Kaneshiki must remember her mission
The recent news article about the Hollidaysburg Area School District substitute teacher vote failing concerned me for several reasons.
As a retired Altoona teacher/elementary school counselor and a taxpayer in Hollidaysburg, I was disappointed by the comments made by board member Lois Kaneshiki.
My first concern has to do with Kaneshiki equating kindergarten teachers with babysitters. Regardless of her decision to vote against the superintendent’s recommendation, this comment was disrespectful, inappropriate and inaccurate.
Members of the board of school directors serve an important role in a community as they collaborate and work together to oversee the education of all students in the community they serve.
Referring to a college educated, certificated professional as a babysitter does not create an atmosphere of collaboration and support but does dishonor the profession of teaching.
Kaneshiki’s reference to her daughter’s teaching herself to read without kindergarten also alarms me.
Whether or not her daughter went to kindergarten is not the issue in this situation, nor is it an appropriate gauge to use in determining what is best for all children. Although her daughter was able to teach herself to read without the help of a teacher, many 5- and 6-year-olds cannot.
They do require the help of a certificated professional who has been trained on the techniques and strategies deemed most effective in helping these young children acquire the skills outlined in the curriculum and considered necessary for continued school success.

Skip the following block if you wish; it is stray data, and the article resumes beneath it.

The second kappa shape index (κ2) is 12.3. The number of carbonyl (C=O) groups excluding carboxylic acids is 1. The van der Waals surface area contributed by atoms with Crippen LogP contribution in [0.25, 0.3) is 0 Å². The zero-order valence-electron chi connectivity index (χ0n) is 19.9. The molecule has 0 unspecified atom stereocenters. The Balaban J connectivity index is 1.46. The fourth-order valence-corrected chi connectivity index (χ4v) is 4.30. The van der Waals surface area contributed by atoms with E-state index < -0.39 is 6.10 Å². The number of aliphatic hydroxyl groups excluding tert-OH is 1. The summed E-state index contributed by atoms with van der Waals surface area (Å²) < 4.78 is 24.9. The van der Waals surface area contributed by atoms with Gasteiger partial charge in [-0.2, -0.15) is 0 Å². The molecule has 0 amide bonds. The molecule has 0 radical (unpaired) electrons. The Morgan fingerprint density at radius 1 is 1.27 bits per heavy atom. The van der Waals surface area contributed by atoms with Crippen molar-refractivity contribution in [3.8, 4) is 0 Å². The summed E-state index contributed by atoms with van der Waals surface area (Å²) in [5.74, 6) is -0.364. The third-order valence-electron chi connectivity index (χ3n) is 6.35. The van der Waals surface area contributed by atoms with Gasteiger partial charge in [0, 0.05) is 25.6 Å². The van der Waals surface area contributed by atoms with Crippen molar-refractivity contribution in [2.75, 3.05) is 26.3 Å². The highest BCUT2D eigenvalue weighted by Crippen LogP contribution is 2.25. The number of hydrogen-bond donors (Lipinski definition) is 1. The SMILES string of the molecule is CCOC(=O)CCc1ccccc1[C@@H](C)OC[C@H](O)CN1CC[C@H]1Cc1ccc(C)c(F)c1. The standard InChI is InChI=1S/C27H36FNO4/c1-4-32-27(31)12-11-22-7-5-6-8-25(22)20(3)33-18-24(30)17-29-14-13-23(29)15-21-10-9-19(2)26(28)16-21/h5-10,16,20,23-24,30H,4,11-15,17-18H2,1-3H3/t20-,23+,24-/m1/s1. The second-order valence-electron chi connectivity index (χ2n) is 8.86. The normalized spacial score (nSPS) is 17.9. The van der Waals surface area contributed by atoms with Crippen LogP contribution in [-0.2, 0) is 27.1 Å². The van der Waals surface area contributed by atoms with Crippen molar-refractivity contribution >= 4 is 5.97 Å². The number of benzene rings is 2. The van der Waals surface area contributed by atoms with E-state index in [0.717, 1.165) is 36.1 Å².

What saddens me the most about Kaneshiki’s comments is her lack of appreciation and understanding of the importance of early childhood education and the valuable role that these teachers play in the education of all students.
As an elementary school counselor who worked closely with kindergarten teachers and students, this first year of formal schooling is important for many reasons.
Not only is it where children begin to acquire basic academic skills, social skills, conflict resolution skills, etc., kindergarten is often where schools are able to identify children in need of specialized services such as speech therapy, occupational therapy or special education.
Kindergarten is a crucial year for building the foundation for continued academic success.
I applaud Kaneshiki for choosing to get involved and for serving as a school board member in Hollidaysburg.
My hope is that she remembers that her primary role is to work collaboratively with all involved in the educational process to make the best decisions for all children in the Hollidaysburg Area School District.